(In contrast, my work with the Python intepreter has showed that if you want feature parity for even the basic set of objects, leaving aside the standard lib, it’s a huge effort. Which is why I find Micro Python really impressive.)


                      I also liked this part – it seems like a balanced analysis of static vs. dynamic.

                      There’s little I find more frustrating than discovering in step 2 that the type changes I diligently propagated in step 1 were wrong and that I wasted the last hour.

                      I usually ignore most things on the Internet about static vs. dynamic, because people are usually extrapolating from small projects, or small parts of a big project (e.g. maintaining code they didn’t design). But this post seems well-informed and realistic.

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                        Thanks!

                        But choosing HTTP backends as the initial use case is smart because you don’t need as much of a standard library.

                        Yeah, that was kinda one point that I realized that Dark might actually be feasible. Since we just want to write programs that receive data (over HTTP), process it, store it, and send it, then we don’t lots of other stuff that current languages/stdlibs have to deal with: unix, containers, machines, filesystems.

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                          Does the Dark language currently have concurrency or a design for it? I’d be interested in what you came up with for that problem, which seems very relevant to HTTP backends.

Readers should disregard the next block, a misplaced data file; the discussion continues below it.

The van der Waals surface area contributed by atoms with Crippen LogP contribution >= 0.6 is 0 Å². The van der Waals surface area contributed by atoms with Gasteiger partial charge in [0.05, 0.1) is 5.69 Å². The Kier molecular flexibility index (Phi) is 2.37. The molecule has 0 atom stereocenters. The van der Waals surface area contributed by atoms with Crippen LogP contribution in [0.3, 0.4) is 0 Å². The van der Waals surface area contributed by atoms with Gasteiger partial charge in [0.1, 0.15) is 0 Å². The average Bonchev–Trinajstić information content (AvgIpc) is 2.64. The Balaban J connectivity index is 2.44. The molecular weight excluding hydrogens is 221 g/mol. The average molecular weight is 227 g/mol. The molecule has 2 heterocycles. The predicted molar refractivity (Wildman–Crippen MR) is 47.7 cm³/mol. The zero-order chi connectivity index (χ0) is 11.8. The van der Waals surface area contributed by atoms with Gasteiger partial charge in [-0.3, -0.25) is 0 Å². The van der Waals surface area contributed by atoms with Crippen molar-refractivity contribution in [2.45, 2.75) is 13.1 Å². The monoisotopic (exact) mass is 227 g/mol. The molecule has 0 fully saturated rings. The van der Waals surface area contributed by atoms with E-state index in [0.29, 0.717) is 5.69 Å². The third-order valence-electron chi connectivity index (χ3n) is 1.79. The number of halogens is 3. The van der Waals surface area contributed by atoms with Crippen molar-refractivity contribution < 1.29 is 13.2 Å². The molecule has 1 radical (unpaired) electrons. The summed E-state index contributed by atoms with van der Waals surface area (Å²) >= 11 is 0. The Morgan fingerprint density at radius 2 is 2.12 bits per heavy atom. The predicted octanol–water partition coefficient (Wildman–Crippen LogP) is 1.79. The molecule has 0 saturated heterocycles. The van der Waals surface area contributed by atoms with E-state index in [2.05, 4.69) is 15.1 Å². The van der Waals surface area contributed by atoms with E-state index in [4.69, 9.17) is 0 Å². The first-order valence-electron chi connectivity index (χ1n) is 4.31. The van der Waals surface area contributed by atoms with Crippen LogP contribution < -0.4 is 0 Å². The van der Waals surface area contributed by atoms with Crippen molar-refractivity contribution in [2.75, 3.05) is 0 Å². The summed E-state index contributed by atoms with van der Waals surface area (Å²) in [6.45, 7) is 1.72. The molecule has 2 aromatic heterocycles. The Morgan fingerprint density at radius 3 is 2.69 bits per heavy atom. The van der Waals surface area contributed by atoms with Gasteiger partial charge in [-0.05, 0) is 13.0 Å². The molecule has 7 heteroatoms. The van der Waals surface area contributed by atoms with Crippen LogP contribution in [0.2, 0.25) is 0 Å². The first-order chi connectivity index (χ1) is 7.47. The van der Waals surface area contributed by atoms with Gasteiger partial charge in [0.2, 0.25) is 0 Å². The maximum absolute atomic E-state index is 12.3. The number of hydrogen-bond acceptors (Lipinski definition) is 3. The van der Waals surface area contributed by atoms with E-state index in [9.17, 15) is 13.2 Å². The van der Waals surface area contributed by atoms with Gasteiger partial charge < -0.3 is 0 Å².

For example, someone might want to write a backend that scrapes data from several Web APIs and compares them, and handles concurrency / slow APIs / timeouts / failure.

                          It seems like you’re influenced by Elm and OCaml. Would concurrency be based on the constructs in either of those languages or something more novel? I know OCaml has async libraries but I haven’t used them, and I’m not sure if people like them.


                          As a historical note, Python 3’s asyncio was influenced by Guido’s work on a similar problem, making concurrent database queries in Google App Engine:

                          https://pyvideo.org/europython-2012/ndb-the-new-data-store-library-for-google-app-en.html

                          Python did have a long history with async, e.g. Twisted, Tornado, and even “Medusa”/asyncore if anybody remembers that. And I remember Guido synthesizing a lot of experience from those projects. But they were always outside the language, and Python 3 changed drastically, with many new language features, after his work on NDB.

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                            We haven’t really looked at concurrency yet. We have background jobs but that only solves a small fraction of use cases.

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                          Indeed, HTTP backends are a great choice for initial use-case! You get the UI for free by implementing a simple templating engine, you don’t need to worry too much about hardware compatibility because you’re just listening to standard network traffic & responding to it, etc.

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                          As somebody constantly railing against what I see as huge problems in our processes, this seems relevant to my interests :)

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                            These are all arguments for and against static typing, not for and against FP.